Line Break Examples

Line Break

When poets end one line and begin another-whether it is at the natural end of a sentence or not-it is called a line break. Poets who choose to use line breaks in unnatural places-in the middle of phrases or sentences-have created enjambment.


When you quote from a poem and write the lines as prose, you should use a forward slash (/) to show where the line breaks were in the original poem.


Examples of Line Break:

From Shakespeare's Sonnet 130:

My mistress' eyes are nothing like the sun;

Coral is far more red than her lips' red;

If snow be white, why then her breasts are dun;

If hairs be wires, black wires grow on her head.

My mistress' eyes are nothing like the sun; / Coral is farm more red than her lips' red; / If snow be white, why then her breasts are dun; / If hairs be wires, black wires grow on her head.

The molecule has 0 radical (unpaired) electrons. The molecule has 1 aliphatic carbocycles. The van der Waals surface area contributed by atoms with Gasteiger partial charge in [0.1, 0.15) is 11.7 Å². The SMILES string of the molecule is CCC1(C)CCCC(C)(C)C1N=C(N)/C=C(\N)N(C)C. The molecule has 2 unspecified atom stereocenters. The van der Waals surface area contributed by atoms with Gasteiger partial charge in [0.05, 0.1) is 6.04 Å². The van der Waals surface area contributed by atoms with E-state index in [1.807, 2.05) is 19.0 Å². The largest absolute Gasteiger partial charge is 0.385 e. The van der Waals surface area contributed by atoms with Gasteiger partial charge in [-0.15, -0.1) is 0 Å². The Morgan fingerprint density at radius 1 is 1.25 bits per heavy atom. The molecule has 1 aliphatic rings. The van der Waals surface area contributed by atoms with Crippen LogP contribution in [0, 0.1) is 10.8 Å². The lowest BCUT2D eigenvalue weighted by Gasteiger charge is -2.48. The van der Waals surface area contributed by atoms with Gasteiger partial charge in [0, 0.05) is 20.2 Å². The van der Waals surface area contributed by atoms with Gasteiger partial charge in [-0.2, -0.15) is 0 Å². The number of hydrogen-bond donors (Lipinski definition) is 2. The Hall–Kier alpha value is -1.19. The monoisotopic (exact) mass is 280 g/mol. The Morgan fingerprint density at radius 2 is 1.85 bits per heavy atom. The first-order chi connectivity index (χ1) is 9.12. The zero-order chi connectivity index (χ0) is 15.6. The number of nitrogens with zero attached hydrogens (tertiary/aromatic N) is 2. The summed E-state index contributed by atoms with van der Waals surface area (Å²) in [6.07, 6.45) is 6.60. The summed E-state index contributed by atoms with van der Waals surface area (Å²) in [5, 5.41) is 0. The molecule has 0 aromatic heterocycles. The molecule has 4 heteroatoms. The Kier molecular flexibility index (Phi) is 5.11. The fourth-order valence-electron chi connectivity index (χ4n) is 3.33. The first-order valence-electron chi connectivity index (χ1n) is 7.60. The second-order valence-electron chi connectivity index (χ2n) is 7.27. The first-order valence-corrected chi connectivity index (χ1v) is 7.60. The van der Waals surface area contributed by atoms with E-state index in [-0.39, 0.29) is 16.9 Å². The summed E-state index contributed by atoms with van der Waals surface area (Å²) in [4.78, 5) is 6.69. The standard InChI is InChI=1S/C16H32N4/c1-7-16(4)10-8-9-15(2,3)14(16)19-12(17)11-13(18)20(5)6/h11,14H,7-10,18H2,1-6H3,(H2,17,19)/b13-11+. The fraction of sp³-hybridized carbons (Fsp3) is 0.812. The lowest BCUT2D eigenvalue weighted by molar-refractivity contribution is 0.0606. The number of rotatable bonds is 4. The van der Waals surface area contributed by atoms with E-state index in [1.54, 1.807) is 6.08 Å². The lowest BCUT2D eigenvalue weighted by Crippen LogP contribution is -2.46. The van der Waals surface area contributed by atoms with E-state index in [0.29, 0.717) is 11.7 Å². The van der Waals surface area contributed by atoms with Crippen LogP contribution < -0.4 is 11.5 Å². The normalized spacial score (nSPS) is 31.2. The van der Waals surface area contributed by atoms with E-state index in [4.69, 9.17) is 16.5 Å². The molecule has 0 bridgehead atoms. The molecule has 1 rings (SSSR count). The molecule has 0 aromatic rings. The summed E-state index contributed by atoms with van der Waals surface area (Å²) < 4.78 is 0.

It was many and many a year ago,

In a kingdom by the sea,

That a maiden there lived whom you may know

By the name of Annabel Lee;

It was many and many a year ago, / In a kingdom by the sea, / That a maiden there lived whom you may know / By the name of Annabel Lee.


From William Carlos Williams' "The Red Wheelbarrow":

so much depends

upon

a red wheel

barrow

glazed with rain

water

beside the white

chickens

So much depends / upon / a red wheel / barrow / glazed with rain / water / beside the white / chickens.

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